Meet The First Female Millionaire In The U.S.

Madame C.J. Walker

There’s a huge difference between life being hard and life actually being hard.

In general, life is hard. We know that. We bitch about it on a daily basis. Someone didn’t text us back, we’re hungover, or we forgot to do an assignment. See? Hard.

But then life can actually be hard. It can be filled with things that make our heart clench and our spirit deteriorate. Life can be filled with the death of loved ones, oppression of human rights, or poverty. See? Actually hard.

Sarah Breedlove’s life was actually hard.

Born into a slave family in 1867, Sarah had a life worthy of a “please help” commercial accompanied by a Sarah McLachlan song. Even though she was born several years after the Emancipation Proclamation as a “free” person, she got much more than her fair share of shit.

Her mother died in 1872, and by the time she was six years old, her father had passed away as well, leaving Sarah and her five siblings orphans. She went to live with her sister and her husband for a few years before deciding to get married at the ripe age of 14, solely to get away from her abusive brother-in-law. When she was 17, she gave birth to her first daughter (#16AndPregnant), only to become a widowed mother two years later, when her husband decided to really screw her over by dying, too. She packed up her toddler and moved to St. Louis, where her brothers lived, in hopes of actually surviving. There, her siblings helped her get a job as a hair washer at the barber shop where they worked. She made about a dollar a day. That’s right–one dollar per day to wash people’s hair.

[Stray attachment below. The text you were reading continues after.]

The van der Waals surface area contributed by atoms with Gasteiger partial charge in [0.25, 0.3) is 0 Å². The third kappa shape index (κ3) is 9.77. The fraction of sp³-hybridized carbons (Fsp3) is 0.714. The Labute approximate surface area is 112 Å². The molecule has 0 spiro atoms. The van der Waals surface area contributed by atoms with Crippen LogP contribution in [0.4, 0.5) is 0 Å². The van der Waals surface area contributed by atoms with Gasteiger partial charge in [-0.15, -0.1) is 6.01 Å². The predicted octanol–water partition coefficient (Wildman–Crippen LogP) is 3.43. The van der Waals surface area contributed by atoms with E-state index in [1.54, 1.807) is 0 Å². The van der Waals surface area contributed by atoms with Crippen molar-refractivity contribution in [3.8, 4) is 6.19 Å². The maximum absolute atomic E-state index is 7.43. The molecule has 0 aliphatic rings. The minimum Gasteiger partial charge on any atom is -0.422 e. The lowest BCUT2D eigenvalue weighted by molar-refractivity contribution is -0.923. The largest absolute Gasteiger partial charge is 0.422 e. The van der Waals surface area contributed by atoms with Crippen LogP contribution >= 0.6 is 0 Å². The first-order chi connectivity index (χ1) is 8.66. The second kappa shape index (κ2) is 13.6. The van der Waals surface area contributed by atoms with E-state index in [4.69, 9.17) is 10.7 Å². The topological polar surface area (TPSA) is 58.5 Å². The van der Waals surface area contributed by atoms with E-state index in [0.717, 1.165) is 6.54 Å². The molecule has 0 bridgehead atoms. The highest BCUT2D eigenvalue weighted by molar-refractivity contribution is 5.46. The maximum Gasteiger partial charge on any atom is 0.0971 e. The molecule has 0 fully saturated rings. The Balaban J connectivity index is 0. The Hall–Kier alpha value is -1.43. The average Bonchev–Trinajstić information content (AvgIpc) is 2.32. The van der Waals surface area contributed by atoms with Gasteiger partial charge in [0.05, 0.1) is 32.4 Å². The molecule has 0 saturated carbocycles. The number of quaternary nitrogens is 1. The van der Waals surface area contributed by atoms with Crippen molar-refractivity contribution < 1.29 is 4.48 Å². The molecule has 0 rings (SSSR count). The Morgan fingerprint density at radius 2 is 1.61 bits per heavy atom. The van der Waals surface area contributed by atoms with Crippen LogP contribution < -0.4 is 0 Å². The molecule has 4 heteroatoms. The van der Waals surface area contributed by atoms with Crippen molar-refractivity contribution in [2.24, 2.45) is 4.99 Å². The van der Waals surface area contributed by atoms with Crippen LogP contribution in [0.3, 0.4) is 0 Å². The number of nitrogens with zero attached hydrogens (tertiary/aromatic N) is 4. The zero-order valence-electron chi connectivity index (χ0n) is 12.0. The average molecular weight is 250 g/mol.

Excuse me while I feel #blessed for a moment.

So here Sarah is. She’s 20 years old, is a widowed mother, has no parents, no money, no husband, and no damn clue what the hell she is going to do with her life. Yeah, she might beat your “he didn’t text me back” thing when it comes to life sucking. So what does she do?

She becomes the first female self-made millionaire in America. NBD.

This lady, who had absolutely nothing–no, even less than nothing–went on to become THE woman who paved the path for the future of successful women. So how? How the hell did someone who had far less than most of us, than most people of that time, come out on top?

She pulled the ultimate TSM and made an empire on helping people be beautiful. Yeah. Bow down, bitches.

After working in the barber shop, she learned a lot about hair care, hair loss (due to horrible hygiene, diet, and products back then, many women lost their hair), and how to make hair beautiful. Since she was so interested in the concepts, she decided to start selling Annie Turnbo Malone products (basically an Avon, specifically for black women). And this is when life started looking up.

After only a year selling the beauty products, she decided to start working independently, selling her newly created cosmetic creams, hairdressing practices, and overall beauty advice. She entered this new venture in her life by the name of Madam C.J. Walker, thanks to her fresh marriage to Charles Walker, who just so happened to be in newspaper advertising (hello, Don Draper).